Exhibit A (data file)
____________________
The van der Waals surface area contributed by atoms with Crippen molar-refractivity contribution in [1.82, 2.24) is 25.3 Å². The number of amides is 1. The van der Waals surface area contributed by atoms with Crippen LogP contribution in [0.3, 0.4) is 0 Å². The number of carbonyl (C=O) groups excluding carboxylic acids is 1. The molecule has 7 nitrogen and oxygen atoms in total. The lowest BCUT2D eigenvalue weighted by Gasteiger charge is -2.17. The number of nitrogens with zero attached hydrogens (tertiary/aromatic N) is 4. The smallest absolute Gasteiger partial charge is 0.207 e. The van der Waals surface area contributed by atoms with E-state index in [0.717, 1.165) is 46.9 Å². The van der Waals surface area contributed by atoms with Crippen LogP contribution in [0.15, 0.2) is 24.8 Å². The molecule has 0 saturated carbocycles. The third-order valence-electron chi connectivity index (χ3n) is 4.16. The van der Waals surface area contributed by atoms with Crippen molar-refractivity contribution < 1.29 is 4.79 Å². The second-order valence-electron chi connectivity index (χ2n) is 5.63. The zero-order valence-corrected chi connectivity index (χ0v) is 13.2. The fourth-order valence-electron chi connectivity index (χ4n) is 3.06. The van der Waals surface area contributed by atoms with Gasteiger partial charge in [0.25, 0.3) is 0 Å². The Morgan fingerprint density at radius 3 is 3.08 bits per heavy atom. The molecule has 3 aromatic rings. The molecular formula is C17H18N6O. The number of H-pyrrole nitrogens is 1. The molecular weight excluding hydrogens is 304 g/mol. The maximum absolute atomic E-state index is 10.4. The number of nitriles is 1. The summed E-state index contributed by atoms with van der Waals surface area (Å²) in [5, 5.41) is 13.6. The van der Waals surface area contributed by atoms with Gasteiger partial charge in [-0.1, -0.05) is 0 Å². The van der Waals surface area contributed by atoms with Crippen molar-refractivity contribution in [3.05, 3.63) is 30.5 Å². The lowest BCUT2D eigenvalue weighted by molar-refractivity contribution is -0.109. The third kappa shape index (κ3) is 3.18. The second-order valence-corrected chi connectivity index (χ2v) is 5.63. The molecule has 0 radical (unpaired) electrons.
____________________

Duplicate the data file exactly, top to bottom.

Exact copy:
The van der Waals surface area contributed by atoms with Crippen molar-refractivity contribution in [1.82, 2.24) is 25.3 Å². The number of amides is 1. The van der Waals surface area contributed by atoms with Crippen LogP contribution in [0.3, 0.4) is 0 Å². The number of carbonyl (C=O) groups excluding carboxylic acids is 1. The molecule has 7 nitrogen and oxygen atoms in total. The lowest BCUT2D eigenvalue weighted by Gasteiger charge is -2.17. The number of nitrogens with zero attached hydrogens (tertiary/aromatic N) is 4. The smallest absolute Gasteiger partial charge is 0.207 e. The van der Waals surface area contributed by atoms with E-state index in [0.717, 1.165) is 46.9 Å². The van der Waals surface area contributed by atoms with Crippen LogP contribution in [0.15, 0.2) is 24.8 Å². The molecule has 0 saturated carbocycles. The third-order valence-electron chi connectivity index (χ3n) is 4.16. The van der Waals surface area contributed by atoms with Crippen molar-refractivity contribution < 1.29 is 4.79 Å². The second-order valence-electron chi connectivity index (χ2n) is 5.63. The zero-order valence-corrected chi connectivity index (χ0v) is 13.2. The fourth-order valence-electron chi connectivity index (χ4n) is 3.06. The van der Waals surface area contributed by atoms with Gasteiger partial charge in [0.25, 0.3) is 0 Å². The Morgan fingerprint density at radius 3 is 3.08 bits per heavy atom. The molecule has 3 aromatic rings. The molecular formula is C17H18N6O. The number of H-pyrrole nitrogens is 1. The molecular weight excluding hydrogens is 304 g/mol. The maximum absolute atomic E-state index is 10.4. The number of nitriles is 1. The summed E-state index contributed by atoms with van der Waals surface area (Å²) in [5, 5.41) is 13.6. The van der Waals surface area contributed by atoms with Gasteiger partial charge in [-0.1, -0.05) is 0 Å². The van der Waals surface area contributed by atoms with Crippen molar-refractivity contribution in [3.05, 3.63) is 30.5 Å². The lowest BCUT2D eigenvalue weighted by molar-refractivity contribution is -0.109. The third kappa shape index (κ3) is 3.18. The second-order valence-corrected chi connectivity index (χ2v) is 5.63. The molecule has 0 radical (unpaired) electrons.